Except for problem 4d) and e).  His answers didn't match mine, and I couldn't for the life of me figure out why.  It had to do with an area (multivariable functions) that I'm not totally sure of myself in. So it was altogether possible that there was some subtle reason why we had to use the y-coordinate instead of the x-coordinate as I had done.  But I was just this side of confident enough in myself that I decided to ask.  So this evening, just before dinner, I sent off an e-mail to the professor asking why he had done what he had done, and where had I gone wrong?

After dinner I checked my messages, and this is what he had answered:

Tusen takk for hyggelig email og kommentar ang. fasit
Kan du se om det er rett nĂ¥:
Thank you for the nice email and comments regarding the solutions.  Can you see if it is right now:  

This was followed by a link to the solution set.   The CORRECTED solution set.  Because--are you ready for this?--I was right, and he was wrong.

Can I just say that again?  I was right!  And HE was wrong!

It doesn't even matter what grade I ultimately get in the class now.  And it's not really even about being right where my professor was wrongwrongwrongwrongWRONG!  It's about believing in myself.  I sat that entire exam in complete control, confident in what I was doing.  I knew I was right.  It's hard to explain how fucking good that feels.  How empowering.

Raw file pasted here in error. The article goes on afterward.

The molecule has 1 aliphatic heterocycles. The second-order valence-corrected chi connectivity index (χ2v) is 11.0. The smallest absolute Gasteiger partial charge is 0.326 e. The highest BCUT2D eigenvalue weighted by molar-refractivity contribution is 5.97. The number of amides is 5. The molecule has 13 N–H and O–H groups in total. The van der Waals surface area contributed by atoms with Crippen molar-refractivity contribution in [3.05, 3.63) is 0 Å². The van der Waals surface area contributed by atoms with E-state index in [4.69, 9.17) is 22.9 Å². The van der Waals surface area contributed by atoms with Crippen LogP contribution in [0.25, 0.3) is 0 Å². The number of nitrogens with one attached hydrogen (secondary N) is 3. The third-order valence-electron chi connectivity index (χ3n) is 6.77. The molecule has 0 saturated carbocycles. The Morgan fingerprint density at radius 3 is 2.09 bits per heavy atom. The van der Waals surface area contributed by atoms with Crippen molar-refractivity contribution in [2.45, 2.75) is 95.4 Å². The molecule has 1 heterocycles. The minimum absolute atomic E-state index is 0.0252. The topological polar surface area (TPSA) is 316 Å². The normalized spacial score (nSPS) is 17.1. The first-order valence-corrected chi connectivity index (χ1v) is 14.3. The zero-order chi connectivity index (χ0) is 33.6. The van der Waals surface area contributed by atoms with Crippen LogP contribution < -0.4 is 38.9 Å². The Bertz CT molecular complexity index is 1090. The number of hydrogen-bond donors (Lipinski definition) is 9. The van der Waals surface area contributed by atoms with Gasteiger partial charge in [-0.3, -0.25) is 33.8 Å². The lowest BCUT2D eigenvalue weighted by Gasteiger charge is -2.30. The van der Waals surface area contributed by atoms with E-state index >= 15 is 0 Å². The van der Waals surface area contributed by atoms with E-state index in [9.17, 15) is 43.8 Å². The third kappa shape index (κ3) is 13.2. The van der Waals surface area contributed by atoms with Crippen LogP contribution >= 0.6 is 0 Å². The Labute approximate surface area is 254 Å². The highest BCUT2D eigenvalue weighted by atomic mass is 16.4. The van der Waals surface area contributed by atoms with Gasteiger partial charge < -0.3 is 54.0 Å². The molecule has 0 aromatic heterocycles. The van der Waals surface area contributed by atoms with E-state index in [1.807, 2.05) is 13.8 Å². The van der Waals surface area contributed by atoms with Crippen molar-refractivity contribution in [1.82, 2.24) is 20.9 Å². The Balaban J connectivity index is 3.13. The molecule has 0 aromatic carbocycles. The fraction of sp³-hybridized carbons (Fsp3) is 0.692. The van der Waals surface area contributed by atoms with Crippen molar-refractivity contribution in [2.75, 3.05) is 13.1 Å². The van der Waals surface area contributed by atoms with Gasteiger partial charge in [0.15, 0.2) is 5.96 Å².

I've got my smarts mojo back.  Finally!

Tuesday, December 04, 2012


This commercial has been getting a lot of play here the past month or so.  Statoil is a state-run oil and gas company, and this campaign of theirs seems to exist soley to celebrate--not so much achievement, as simply putting yourself out there, and trying. 

I think it's wonderful.

I identify viscerally with each and every vingnette:

  • The alarm going off as you stare sleepless and wide-eyed into the dark morning.

  • The frantic last minute cramming on the bus.

  • Line 'em up: pencils, pens, ruler, calculator. Oh God! What if your calculator runs out of batteries half-way through?